Generally there is no change in ability to breastfeed after breast augmentation, as the gland of the breast is not affected by the surgery. An exception to this is the technique of implant insertion where an areola incision is carried directly through the breast tissue to achieve a pocket over or under the muscle, as the surgery may disrupt some of the ducts, limiting some of the gland available for future breastfeeding. However, even this situation probably will not prevent breastfeeding. Further, breast implant insertion via an areola incision can still be done via a route that skirts the lower breast tissue, preventing tissue damage. With trans-axillary augmentation technique and submuscular placement, the breast gland and ducts are completely undisturbed, and thus there is no interference with breastfeeding. I usually favor the trans-axillary route, mainly to avoid the need to damage the breast skin with a scar, and also to allow submuscular placement without ever cutting
Submuscular placement of breast implants by any route is an uncomfortable procedure in the early post-op, because of the trauma caused by lifting the muscle. Our doctors do not cut muscle attachments, but the stretching of the muscles to create a large enough submuscular pocket causes local pain with movement of the arms. There is also a tendency to feel some "burning" discomfort along the outer aspect of each breast after surgery, reflecting the stretching of some of the sensory nerves to the breast and skin. This discomfort is transient and responds to post-op anti-inflammatory meds such as ibuprofen (Motrin, Advil). Narcotic pain relievers are used early post-op to provide comfort, as well. Most women also find a great deal of relief by the use of the post-op implant displacement massage regimen that we use, and thus most report a surprisingly comfortable recovery. The massage technique is essentially physical therapy for the muscles, and effectively relieves the muscle spasms that cause the bulk of the discomfort.
After breast augmentation, our doctors close the axillary incisions with hidden (subcuticular) stitches that are stabilized with special skin tapes. You will leave the hospital with an ace bandage, wrapped like a tube top, and a small gauze pad beneath each arm. On the morning after the surgery, you will remove the gauze bandages and the ace wrap, leave the skin tapes alone, and we may instruct you to wear a bra or to go braless for some period to allow the implants to settle properly. Shower at 24-48 hours and pat the skin tapes dry. The first follow-up is usually 1 - 3 days after surgery to begin moving the implants about in the vertically oversized submuscular pockets, relieving muscle spasms, limiting capsule scar formation, and in most cases helping to prevent capsule contracture. Our doctors will see patients back as often as needed to ensure that the submuscular pockets remain fully open. Normal activity can be resumed as soon as comfort allows, with the exception of exercise, which is restricted for 14 days post-op. The sutures are removed at about 6 - 8 days, and slip out without effort or discomfort.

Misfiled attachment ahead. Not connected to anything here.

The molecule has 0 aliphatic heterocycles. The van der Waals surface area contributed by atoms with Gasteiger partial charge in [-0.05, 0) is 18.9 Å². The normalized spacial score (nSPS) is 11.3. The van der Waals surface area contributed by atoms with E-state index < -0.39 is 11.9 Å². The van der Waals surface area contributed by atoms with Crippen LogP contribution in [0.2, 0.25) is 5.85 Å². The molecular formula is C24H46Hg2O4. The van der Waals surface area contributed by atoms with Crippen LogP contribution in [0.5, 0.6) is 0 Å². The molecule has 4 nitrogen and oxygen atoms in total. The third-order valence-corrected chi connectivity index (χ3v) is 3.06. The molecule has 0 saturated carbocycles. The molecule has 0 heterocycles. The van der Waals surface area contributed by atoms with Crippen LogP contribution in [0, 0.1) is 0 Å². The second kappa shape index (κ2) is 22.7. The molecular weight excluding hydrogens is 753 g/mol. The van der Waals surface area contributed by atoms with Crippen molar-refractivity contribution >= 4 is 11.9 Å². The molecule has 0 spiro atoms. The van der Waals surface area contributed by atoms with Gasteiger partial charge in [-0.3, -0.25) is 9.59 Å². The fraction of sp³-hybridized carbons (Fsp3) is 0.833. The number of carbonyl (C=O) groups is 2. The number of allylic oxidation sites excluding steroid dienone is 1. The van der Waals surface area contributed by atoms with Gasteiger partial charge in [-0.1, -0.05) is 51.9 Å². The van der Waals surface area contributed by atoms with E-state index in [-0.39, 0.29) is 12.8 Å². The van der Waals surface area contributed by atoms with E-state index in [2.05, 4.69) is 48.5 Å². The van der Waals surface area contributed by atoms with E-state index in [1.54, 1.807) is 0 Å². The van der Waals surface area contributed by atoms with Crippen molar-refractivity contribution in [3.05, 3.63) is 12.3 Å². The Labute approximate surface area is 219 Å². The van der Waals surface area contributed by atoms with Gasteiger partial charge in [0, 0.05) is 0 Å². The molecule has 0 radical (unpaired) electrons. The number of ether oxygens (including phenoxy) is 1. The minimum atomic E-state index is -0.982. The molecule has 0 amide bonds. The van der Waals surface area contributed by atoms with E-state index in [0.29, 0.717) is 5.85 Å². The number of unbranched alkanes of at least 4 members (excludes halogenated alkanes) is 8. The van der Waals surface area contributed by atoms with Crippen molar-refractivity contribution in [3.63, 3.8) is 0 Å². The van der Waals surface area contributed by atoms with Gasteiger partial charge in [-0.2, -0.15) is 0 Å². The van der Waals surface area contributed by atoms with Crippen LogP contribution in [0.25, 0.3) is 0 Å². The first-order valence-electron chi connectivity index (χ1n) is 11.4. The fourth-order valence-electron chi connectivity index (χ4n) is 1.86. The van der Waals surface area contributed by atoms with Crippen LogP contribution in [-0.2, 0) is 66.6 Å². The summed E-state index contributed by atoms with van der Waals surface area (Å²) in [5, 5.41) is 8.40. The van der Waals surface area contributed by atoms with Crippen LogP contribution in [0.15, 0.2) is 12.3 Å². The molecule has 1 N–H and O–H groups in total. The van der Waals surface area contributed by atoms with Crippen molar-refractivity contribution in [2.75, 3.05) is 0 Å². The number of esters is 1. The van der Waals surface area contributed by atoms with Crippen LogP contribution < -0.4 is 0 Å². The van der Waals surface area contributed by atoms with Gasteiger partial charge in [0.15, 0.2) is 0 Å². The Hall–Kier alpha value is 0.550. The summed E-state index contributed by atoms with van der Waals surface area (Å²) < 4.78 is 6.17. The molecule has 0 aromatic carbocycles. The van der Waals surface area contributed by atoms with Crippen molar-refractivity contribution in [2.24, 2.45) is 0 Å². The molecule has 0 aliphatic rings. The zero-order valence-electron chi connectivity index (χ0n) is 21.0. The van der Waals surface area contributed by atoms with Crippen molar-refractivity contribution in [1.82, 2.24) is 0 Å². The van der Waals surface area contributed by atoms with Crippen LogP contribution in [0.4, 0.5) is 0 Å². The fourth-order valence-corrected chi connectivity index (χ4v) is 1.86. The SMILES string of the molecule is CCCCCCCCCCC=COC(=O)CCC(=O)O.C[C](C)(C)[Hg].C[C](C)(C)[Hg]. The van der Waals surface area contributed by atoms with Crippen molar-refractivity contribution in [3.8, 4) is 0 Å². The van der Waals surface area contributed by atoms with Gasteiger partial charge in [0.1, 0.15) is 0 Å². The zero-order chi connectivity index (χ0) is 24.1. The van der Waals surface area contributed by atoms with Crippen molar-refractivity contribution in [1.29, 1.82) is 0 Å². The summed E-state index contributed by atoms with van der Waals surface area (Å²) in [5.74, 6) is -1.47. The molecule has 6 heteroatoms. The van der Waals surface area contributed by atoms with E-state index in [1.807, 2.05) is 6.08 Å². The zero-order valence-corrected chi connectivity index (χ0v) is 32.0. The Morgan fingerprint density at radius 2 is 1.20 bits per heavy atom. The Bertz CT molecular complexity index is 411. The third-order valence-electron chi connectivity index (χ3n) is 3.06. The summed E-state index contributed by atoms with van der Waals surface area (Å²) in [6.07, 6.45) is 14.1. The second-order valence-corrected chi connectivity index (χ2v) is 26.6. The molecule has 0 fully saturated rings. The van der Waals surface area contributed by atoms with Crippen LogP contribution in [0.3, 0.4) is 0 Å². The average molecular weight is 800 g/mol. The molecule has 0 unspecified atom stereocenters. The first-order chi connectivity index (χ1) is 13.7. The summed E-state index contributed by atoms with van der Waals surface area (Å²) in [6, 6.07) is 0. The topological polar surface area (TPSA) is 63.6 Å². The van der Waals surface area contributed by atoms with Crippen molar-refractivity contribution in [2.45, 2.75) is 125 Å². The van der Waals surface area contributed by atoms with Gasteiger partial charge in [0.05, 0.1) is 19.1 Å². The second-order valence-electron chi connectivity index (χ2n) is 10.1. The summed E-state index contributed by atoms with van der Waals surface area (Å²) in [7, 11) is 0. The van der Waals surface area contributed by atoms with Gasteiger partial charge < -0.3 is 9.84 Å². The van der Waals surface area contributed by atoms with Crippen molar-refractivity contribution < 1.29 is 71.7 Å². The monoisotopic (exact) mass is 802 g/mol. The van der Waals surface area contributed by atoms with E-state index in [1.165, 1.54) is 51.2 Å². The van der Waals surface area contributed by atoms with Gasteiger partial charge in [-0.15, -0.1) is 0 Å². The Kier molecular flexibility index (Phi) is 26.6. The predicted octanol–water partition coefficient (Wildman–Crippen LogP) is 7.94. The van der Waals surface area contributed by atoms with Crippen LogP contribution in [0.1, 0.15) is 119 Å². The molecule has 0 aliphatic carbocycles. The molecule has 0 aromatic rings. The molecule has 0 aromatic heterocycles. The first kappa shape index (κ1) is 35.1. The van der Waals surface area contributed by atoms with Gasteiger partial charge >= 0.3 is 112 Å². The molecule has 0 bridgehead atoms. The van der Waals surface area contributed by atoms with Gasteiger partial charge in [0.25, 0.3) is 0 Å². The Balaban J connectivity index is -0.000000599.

This is highly unpredictable, as is breastfeeding if you WERE NOT to have breast surgery; just as one cannot predict IF the person would be able to breastfeed, so too, can we not predict IF they would be aable to WITH breast surgery. The technique of "Below the muscle", that we use 95% of the time, is the least anatomically damaging to the blood supply of the breast tissue itself, protecting the fascial, and perforator vessels from the muscle, thus enabling normal functioning of the breast tissue. Some pressure-effect theories, as well as SHAPE change of the nipple-areola complex with breast surgery, are noted to affect breastfeeding.
As per your surgeons' directives, otherwise support with WIRE bra's only after a period of 3 months. This is so that the weight of the implants can restrict the regrowth of the muscle to its previous position, which would result in a high, squared off breast in the upper pole.
As with any plastic surgery, there are a number of risks associated with augmentation mammaplasty. Among these risks are: bleeding, infection, scarring, asymmetries, injury to local nerves and blood vessels (including the nerves to the nipples), blood or serum accumulation, wound healing delay, and the potential for dissatisfaction. Risks inherent to the use of breast implants include: implant failure due to leakage of saline, potential interference with mammography, potential firm scar formation around the implants (capsule contracture), implant displacement, and alleged risks of illness, which remain scientifically unsubstantiated in association with implants. At the time of consultation, we spend a great deal of time discussing the various risks, as well as ways to limit them in each individual patient.
The following frequently asked questions about breast augmentation surgery are under development. Please return later when we have supplied the answers.
How big can breast implants be for silicon and saline?
Can sclerotherapy be done on the chest if you have breast implants?